Are These Really the Reasons?

By Russ Kamp, Managing Director, Ryan ALM, Inc.

There was an article in today’s WSJ that addressed the issue of transparency among hedge funds, private equity, and private debt offerings. There are a plethora of institutional entities imploring the SEC to require greater disclosure. Not surprising that this objective is being met with harsh criticism from the targeted investment firms. I’m all for more transparency and disclosures and the idea that performance is going to be hurt by enhanced reporting doesn’t carry water in my opinion.

That said, I am much more interested in the following paragraph that was embedded in the article: “Many pension plans are having a hard time meeting their payout obligations to members, the result of decades of underfunding, benefit overpromises, and unrealistic demands from unions. This year’s simultaneous decline in stocks and bonds has only made matters worse. To compensate, many pension plans are increasingly putting their money into private-market investments like hedge funds, private-equity funds, and private debt funds.” Do we really believe those are the primary reasons for poor pension funding where it exists? Furthermore, do we really believe that investing greater and greater sums of money into HFs, PE, and PD will be the Holy Grail to full-funding success? I certainly don’t!

Sure, there have been some entities that haven’t fully funded that annual required contribution, but many funds have met those obligations. Aren’t benefits, as well as other plan provisions, part of a negotiation process? Since when do unions make demands on their own without a counterparty involved in the process? No, the biggest contributor to poor funding among some pension systems has to do with not having the right objective in place. Our industry is enamored with the idea that achieving a target return solves all problems. It doesn’t. Given this unhealthy pursuit, it isn’t surprising that plans and their advisors are allocating more money to these private alternatives. Just remember that too much money into any asset class can significantly diminish future returns.

If generating a return is not the primary objective then what is? It is the SECURING of the promise that has been made to a plan participant that guarantees a certain payout each and every month in retirement until death. Meeting that objective is the only reason why that plan exists. Given that reality, it becomes obvious why that promise needs to be secured in such a fashion as to significantly reduce funding volatility. There is no reason to blame the size of the benefit or the union’s demands. Once that benefit has been agreed to the process becomes very simple as B+E=C+I, where contributions (C) and investment gains (I) and the existing corpus must be sufficient to meet the promised benefits (B) plus the expenses (E) necessary to meet those benefit payments.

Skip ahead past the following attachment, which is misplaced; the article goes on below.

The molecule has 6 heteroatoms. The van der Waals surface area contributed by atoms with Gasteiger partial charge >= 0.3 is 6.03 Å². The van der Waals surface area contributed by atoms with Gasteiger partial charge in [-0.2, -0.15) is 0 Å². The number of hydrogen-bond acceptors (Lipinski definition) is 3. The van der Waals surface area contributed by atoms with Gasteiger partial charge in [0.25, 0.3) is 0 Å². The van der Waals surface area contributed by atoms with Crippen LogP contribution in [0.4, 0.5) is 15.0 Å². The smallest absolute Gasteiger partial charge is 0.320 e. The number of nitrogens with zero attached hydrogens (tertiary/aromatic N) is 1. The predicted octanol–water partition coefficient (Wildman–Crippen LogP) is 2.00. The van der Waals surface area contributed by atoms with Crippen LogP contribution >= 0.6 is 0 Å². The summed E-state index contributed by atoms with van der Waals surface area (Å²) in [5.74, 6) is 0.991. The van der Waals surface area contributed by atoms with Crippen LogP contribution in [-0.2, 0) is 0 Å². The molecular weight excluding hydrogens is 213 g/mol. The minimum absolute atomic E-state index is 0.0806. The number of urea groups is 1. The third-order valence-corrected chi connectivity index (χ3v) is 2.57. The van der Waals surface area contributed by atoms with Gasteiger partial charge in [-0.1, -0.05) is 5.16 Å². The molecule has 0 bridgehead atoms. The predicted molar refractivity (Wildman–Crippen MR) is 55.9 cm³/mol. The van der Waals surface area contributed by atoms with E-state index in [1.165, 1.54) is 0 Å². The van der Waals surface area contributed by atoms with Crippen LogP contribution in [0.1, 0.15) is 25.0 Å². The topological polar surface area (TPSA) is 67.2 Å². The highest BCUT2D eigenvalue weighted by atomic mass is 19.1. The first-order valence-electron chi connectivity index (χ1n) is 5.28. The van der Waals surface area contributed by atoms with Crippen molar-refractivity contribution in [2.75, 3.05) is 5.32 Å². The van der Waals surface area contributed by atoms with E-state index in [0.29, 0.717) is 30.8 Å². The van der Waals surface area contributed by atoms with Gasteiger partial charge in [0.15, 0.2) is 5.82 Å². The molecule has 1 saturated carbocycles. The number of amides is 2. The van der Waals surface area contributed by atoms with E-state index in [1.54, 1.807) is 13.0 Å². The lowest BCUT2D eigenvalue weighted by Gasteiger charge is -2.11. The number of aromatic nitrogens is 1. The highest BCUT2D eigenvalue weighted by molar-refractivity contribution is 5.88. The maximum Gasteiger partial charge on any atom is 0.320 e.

With greater and greater emphasis on investments to drive success, we get potentially greater variability in a plan’s funded status as markets and market returns are not linear. Pension systems need to spend more time understanding their plan’s specific liabilities and then managing plan assets versus those promises and not some generic asset-based index. The roller-coaster gyrations that traditional asset allocations follow lead to significant volatility in contribution expenses. Get off that roller-coaster. Put in place a bifurcated approach to pension asset allocation that will enhance liquidity to meet the promises while buying time for all the private investments to which plans have flocked. Bonds are NOT going to be return generators in a rising interest rate environment. I have no idea how high rates will go, but I do know that their trajectory is higher – the Fed told me and everyone else. Use your plan’s fixed-income cash flows to meet your plan’s liability cash flows. Securing the promised benefits for the next 10-years or so buys ample time for your alpha assets (non-bonds) to achieve their expected outcomes.

Pension plans are much too important to rely solely on markets to create success. Put in place an objective to secure the promised benefits that elevates the probability of success!

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